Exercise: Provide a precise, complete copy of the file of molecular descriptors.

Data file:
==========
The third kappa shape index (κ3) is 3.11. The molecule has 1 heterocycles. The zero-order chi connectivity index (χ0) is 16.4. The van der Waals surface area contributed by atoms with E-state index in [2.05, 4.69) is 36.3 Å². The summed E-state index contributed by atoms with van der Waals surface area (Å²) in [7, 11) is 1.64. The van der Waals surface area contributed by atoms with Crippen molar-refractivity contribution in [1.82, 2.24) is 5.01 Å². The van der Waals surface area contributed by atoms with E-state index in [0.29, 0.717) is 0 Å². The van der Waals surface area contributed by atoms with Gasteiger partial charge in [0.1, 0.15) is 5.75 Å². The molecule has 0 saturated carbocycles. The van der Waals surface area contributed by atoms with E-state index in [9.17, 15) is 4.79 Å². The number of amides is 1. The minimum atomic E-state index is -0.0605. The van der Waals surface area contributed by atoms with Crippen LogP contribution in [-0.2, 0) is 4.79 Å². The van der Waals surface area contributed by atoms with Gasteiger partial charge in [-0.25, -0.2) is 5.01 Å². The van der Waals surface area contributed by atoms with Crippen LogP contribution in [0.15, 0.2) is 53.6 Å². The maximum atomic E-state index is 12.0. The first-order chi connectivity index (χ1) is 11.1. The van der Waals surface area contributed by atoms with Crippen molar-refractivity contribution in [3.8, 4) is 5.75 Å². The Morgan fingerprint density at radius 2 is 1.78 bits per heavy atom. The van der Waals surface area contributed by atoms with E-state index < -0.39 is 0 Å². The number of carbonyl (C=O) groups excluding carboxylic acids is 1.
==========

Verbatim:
The third kappa shape index (κ3) is 3.11. The molecule has 1 heterocycles. The zero-order chi connectivity index (χ0) is 16.4. The van der Waals surface area contributed by atoms with E-state index in [2.05, 4.69) is 36.3 Å². The summed E-state index contributed by atoms with van der Waals surface area (Å²) in [7, 11) is 1.64. The van der Waals surface area contributed by atoms with Crippen molar-refractivity contribution in [1.82, 2.24) is 5.01 Å². The van der Waals surface area contributed by atoms with E-state index in [0.29, 0.717) is 0 Å². The van der Waals surface area contributed by atoms with Gasteiger partial charge in [0.1, 0.15) is 5.75 Å². The molecule has 0 saturated carbocycles. The van der Waals surface area contributed by atoms with E-state index in [9.17, 15) is 4.79 Å². The number of amides is 1. The minimum atomic E-state index is -0.0605. The van der Waals surface area contributed by atoms with Crippen LogP contribution in [-0.2, 0) is 4.79 Å². The van der Waals surface area contributed by atoms with Gasteiger partial charge in [-0.25, -0.2) is 5.01 Å². The van der Waals surface area contributed by atoms with Crippen LogP contribution in [0.15, 0.2) is 53.6 Å². The maximum atomic E-state index is 12.0. The first-order chi connectivity index (χ1) is 11.1. The van der Waals surface area contributed by atoms with Crippen molar-refractivity contribution in [3.8, 4) is 5.75 Å². The Morgan fingerprint density at radius 2 is 1.78 bits per heavy atom. The van der Waals surface area contributed by atoms with E-state index < -0.39 is 0 Å². The number of carbonyl (C=O) groups excluding carboxylic acids is 1.